“America’s home care system is broken,” he said. “I knew we could do a better job.”

Gold says that there are two basic options when continuing home health care: Find care through an agency that selects the workers for you, or try to find people on your own. The first choice is expensive, doesn’t pay the caregiver enough and is not necessarily catered to the patient’s needs. The second requires a huge leap of faith as to credentials and trustworthiness.

So, in late 2014, Gold created a start-up called LeanOnWe. In a video on the company website, he describes the business as “a platform that allows families to hire hand-picked, recommended caregivers, privately and directly.

Customers pay for access to the system, which includes more than 1,000 vetted caregivers in Bergen, Passaic, Hudson, Essex, Union and Morris counties in New Jersey, the five boroughs, Westchester, Rockland and Nassau counties in New York, and Fairfield County in Connecticut, he said. They select the caregiver and pay a small daily fee to the company, negotiating the rate of pay directly with the caregiver.

Staying active, competing in marathons

As Gold developed his new business venture, he still faced the challenge of finding an outlet to decompress.

“I had an active life, I was a great skier, a strong cyclist, a good runner and a lousy golfer,” he said. “I had a hard time finding something I was interested in doing, and ended up in adaptive rowing, spending a lot of time in a pontoon boat on Rockland Lake.”

Several years later, in the middle of the Connecticut River, his pontoon capsized, sending Gold under the boat and fighting for his life again. This time, someone was able to dive in and help save him.

He continues to row, but that prompted him to start looking for something else to do to stay in shape.

Enter the world of handcycling and the Achilles International track club, headquartered in New York City. The worldwide club sponsored more than 500 athletes of varying disabilities in this year’s New York City Marathon.

Domenic Romano, the club’s New York City adaptive cycling manager, first met Gold when both were rowing and helped him to start training for handcycling. Gold became part of a group that includes wheelchair athletes, handcyclists and about 30-50 runners, practicing every Sunday morning at Saddle River County Park in Rochelle Park.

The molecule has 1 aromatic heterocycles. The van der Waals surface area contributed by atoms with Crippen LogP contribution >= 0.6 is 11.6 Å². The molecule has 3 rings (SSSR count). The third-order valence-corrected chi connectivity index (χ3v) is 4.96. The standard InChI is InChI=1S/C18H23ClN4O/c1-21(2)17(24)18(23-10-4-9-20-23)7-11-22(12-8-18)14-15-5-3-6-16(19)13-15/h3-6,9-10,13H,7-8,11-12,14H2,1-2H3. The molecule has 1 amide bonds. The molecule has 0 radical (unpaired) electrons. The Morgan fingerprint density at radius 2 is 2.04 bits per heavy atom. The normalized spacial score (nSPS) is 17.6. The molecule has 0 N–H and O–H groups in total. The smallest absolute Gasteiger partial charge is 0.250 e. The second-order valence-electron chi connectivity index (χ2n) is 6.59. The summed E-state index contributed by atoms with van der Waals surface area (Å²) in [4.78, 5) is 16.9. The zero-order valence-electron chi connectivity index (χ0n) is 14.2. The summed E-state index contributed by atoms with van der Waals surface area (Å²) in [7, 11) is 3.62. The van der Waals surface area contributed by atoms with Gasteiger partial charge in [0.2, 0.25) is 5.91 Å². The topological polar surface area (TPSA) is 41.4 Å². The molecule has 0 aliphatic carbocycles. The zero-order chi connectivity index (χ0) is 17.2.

Gold, who has a stationary handcycle and a complete weight set in his home, trained and looked for a flat course to enter for his first handcycle marathon. His competed for the first time on Oct. 14 at the Hartford Marathon after being selected as one of 11 members of the 2023 Inspiration team at the race.

“I had lived up there for a couple of years right out of school and it looked like a nice flat course to race,” he said. “Then they changed the course, and there were a few uphills that slowed things down.”

He also struggled to get through the mass of runners to the starting line. But with the help of Achilles Connecticut’s Erin Spaulding, he got there and was ready to go 30 seconds before the start.

“The crowd was great and there were people cheering for you everywhere you went,” said Gold, who finished fourth in his division in 2:56:46. “I had friends from West Hartford with signs saying ‘Go Ron’ and all the runners who passed me were encouraging me.

“It was very empowering. I felt like I had laid it out there and given it my all.”

When the chance came to compete in the New York City Marathon three weeks later, Gold grabbed it.

“I was better prepared for the gels I had to take and the water I had to drink this time, and this time, it was easier to get to the start,” he said. “Before the Hartford race, I didn’t know what to expect because I’d only been riding in the park. This time, I was hoping to go faster.”

He did, finishing in 2:42:47 for 39th place, a nearly 14-minute improvement.

“Over time, I realized the question isn’t why me but rather why not me?” Gold said. “We all suffer adversity. I’m not happy about it but that ain’t changing.”

“I didn’t want to be the husband and father who literally rolled over and gave up. Instead I wanted to be that person who rose to the challenge and set an example for how handle whatever life throws at you.”